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EU Agrees Russia Sanctions Over Navalny Poisoning

The move to punish Russia came after the UN's chemical weapons watchdog OPCW confirmed Germany, France and Sweden's finding that Navalny was poisoned by Novichok. Instagram account @navalny / AFP

The EU on Wednesday agreed to impose sanctions on six people and one entity over the poisoning of Russian opposition leader Alexey Navalny with a Novichok nerve agent, diplomats told AFP.

Ambassadors from the 27 EU countries approved sanctions after France and Germany proposed measures last week, saying Russia was responsible for the poisoning.

In line with usual EU practice, those targeted by the sanctions — travel bans and asset freezes — will not be named until the measures take legal effect on Thursday, but they are likely to be Russian officials.

Paris and Berlin said last week they wanted to target individuals "based on their official function" and an entity "involved in the Novichok program."

European powers have repeatedly asked Moscow to investigate the poisoning, which took place on Russian soil, but in a joint statement last week the French and German foreign ministers said the Kremlin had come up with "no credible explanation."

The move to punish Russia came after the UN's chemical weapons watchdog OPCW confirmed Germany, France and Sweden's finding that Navalny was poisoned by a nerve agent of the Soviet-developed Novichok group.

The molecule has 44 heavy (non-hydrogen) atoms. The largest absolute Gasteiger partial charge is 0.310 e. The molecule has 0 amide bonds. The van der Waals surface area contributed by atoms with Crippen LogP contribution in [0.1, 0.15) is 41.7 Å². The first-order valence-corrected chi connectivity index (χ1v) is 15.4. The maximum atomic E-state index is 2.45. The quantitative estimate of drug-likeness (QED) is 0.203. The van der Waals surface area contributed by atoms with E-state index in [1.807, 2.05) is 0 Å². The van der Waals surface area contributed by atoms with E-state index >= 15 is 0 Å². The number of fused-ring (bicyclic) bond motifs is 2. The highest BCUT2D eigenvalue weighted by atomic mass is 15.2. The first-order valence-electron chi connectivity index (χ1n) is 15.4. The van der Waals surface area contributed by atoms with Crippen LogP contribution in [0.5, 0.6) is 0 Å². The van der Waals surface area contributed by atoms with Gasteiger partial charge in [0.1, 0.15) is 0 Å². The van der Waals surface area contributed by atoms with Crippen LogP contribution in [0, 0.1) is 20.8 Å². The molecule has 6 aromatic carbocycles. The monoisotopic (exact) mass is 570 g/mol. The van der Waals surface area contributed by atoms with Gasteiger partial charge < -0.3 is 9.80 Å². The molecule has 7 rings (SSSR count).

A poison from the same group was used to attack former Russian spy Sergei Skripal and his daughter in England in 2018 — an incident that prompted the EU to sanction four members of the Kremlin's military intelligence.

The latest measures were signed off politically by EU foreign ministers on Monday, a move hailed by Germany's Heiko Maas.

"I believe it is of paramount importance in the light of such a serious crime — a violation of international law and the chemical weapons convention — that the European Union shows unity, and it has done so today," he said.

EU diplomatic chief Josep Borrell pressed Russian Foreign Minister Sergei Lavrov on the Navalny case during phone talks on Tuesday.

Borrell's office said he called for Moscow to "do its utmost to investigate this crime thoroughly in full transparency" and cooperate with the OPCW.

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